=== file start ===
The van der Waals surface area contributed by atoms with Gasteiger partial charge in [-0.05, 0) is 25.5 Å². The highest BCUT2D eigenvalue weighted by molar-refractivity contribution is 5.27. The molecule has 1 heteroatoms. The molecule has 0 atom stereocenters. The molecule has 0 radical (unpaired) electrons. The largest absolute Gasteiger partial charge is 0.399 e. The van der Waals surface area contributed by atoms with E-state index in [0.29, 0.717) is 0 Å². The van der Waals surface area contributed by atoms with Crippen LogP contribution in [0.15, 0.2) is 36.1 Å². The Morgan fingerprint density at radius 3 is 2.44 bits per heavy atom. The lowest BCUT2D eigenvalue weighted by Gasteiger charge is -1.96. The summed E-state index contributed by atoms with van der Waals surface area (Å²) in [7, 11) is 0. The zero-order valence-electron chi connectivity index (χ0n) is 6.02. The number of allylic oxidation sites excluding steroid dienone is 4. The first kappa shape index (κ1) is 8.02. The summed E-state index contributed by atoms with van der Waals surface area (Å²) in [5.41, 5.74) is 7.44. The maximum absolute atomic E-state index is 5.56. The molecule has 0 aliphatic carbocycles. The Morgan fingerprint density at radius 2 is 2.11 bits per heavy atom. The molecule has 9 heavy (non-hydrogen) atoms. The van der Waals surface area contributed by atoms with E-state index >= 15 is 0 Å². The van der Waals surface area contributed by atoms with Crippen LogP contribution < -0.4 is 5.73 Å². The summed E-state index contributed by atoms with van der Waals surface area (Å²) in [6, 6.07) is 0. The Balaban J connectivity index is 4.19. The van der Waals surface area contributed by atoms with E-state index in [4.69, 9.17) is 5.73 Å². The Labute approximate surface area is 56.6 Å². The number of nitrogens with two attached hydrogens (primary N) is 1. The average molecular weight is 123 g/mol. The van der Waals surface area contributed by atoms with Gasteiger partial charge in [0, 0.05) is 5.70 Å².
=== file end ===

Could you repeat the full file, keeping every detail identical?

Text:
The van der Waals surface area contributed by atoms with Gasteiger partial charge in [-0.05, 0) is 25.5 Å². The highest BCUT2D eigenvalue weighted by molar-refractivity contribution is 5.27. The molecule has 1 heteroatoms. The molecule has 0 atom stereocenters. The molecule has 0 radical (unpaired) electrons. The largest absolute Gasteiger partial charge is 0.399 e. The van der Waals surface area contributed by atoms with E-state index in [0.29, 0.717) is 0 Å². The van der Waals surface area contributed by atoms with Crippen LogP contribution in [0.15, 0.2) is 36.1 Å². The Morgan fingerprint density at radius 3 is 2.44 bits per heavy atom. The lowest BCUT2D eigenvalue weighted by Gasteiger charge is -1.96. The summed E-state index contributed by atoms with van der Waals surface area (Å²) in [7, 11) is 0. The zero-order valence-electron chi connectivity index (χ0n) is 6.02. The number of allylic oxidation sites excluding steroid dienone is 4. The first kappa shape index (κ1) is 8.02. The summed E-state index contributed by atoms with van der Waals surface area (Å²) in [5.41, 5.74) is 7.44. The maximum absolute atomic E-state index is 5.56. The molecule has 0 aliphatic carbocycles. The Morgan fingerprint density at radius 2 is 2.11 bits per heavy atom. The molecule has 9 heavy (non-hydrogen) atoms. The van der Waals surface area contributed by atoms with E-state index >= 15 is 0 Å². The van der Waals surface area contributed by atoms with Crippen LogP contribution < -0.4 is 5.73 Å². The summed E-state index contributed by atoms with van der Waals surface area (Å²) in [6, 6.07) is 0. The Balaban J connectivity index is 4.19. The van der Waals surface area contributed by atoms with E-state index in [4.69, 9.17) is 5.73 Å². The Labute approximate surface area is 56.6 Å². The number of nitrogens with two attached hydrogens (primary N) is 1. The average molecular weight is 123 g/mol. The van der Waals surface area contributed by atoms with Gasteiger partial charge in [0, 0.05) is 5.70 Å².